When an old shingle roof starts showing signs of wear and minor roof leaks begin to appear in the attic, it's time for a new roof. The big question for homeowners is whether to reroof or opt for a complete roof replacement. The decision is akin to fixing up an old car as opposed to buying a new one.
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As far as your home is concerned, roof replacement is always the better option. Like a new car, a new roof will last longer and look better, and you won't have to worry about minor problems that you didn't notice turning into big problems in the near future. There's no need for a list of pros and cons here; pretty much the only disadvantages of roof replacement are the cost and the time needed for the job, but those can often be overarching priorities — especially cost.
Just as the cost of a new car may prompt you to fix up your old one, the cost of roof replacement may be a motivating reason to opt for reroofing. While not always an option, reroofing — which means installing new roofing materials, such as asphalt shingles or metal roofing, directly over your old roof without removing the old roof covering — is not only less expensive than tearing off the old covering and replacing it but it's also faster, and there are situations when speed is of the essence, such as when leaks happen in the middle of the rainy season.
While reroofing, which means installing new shingles over existing ones, may be cheaper in the short term, a roof replacement is a better long-term value. Cost considerations aside, reroofing might not even be an option.
The Difference Between Reroofing and Roof Replacement
When you reroof your home, the new roof goes directly over the old one. The roofers simply bring bundles of shingles or sheets of metal roofing onto the roof and install the new roof covering after first cleaning the old roof, patching obvious leaks, and killing and removing moss and algae. Except for dealing with moss, the whole process can often be completed in a day by a roofing crew with a sufficient number of workers.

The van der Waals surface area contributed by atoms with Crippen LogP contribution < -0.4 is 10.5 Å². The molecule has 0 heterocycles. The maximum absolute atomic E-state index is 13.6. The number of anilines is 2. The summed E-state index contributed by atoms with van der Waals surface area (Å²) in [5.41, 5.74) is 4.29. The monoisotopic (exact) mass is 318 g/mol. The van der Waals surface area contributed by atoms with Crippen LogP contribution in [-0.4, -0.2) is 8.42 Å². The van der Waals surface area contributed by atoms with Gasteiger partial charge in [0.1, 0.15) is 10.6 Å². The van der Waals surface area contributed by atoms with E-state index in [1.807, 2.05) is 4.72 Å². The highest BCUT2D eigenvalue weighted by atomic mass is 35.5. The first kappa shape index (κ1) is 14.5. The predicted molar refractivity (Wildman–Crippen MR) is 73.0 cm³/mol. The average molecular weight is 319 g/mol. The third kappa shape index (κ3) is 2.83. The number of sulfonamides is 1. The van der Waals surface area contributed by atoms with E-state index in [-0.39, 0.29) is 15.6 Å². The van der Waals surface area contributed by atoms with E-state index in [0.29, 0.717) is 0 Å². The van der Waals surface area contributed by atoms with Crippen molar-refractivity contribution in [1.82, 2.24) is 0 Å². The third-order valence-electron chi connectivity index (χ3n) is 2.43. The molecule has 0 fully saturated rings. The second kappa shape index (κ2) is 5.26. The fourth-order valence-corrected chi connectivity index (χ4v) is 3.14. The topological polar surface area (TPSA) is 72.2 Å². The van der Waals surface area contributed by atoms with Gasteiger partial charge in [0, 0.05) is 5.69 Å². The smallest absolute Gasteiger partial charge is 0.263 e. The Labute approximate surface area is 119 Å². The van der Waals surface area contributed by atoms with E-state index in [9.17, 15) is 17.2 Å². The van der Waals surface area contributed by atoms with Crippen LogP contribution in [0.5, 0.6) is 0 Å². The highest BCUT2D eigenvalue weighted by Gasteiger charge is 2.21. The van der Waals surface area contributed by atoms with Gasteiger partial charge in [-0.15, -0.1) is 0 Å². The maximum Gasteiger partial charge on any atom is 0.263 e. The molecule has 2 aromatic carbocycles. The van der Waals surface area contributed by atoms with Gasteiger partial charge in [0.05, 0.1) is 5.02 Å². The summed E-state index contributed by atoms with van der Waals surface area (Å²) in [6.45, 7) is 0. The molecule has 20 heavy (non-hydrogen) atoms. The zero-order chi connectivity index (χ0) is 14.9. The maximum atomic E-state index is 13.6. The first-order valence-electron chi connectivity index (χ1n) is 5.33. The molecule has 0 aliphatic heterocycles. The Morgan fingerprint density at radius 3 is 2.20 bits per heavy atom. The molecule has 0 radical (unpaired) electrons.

If you opt for a roof replacement, which is too big a job for most homeowners to DIY, a roofing contractor tears off all the existing shingles and underlayment. Once the roof decking is exposed, the contractor repairs parts that have suffered water damage and then installs brand-new underlayment and a new roof covering. The process also involves installing new flashing and drip edge and replacing the air vents.
The tear-off produces truckloads of scrap materials that have to be collected, hauled away, and discarded. The subsequent replacement calls for more materials than just the new roofing; you also need underlayment, flashing, sealants, and — if any part of the decking needs to be replaced — plywood. Some companies claim to be able to do a complete roof replacement in a day, with some workers doing the tear-off while others follow behind them installing the new roofing. You should avoid such a roofing company because a fast job like that is usually slipshod. A more realistic time estimate for a roof replacement is three days to a week depending on a number of factors, not the least important of which is the weather.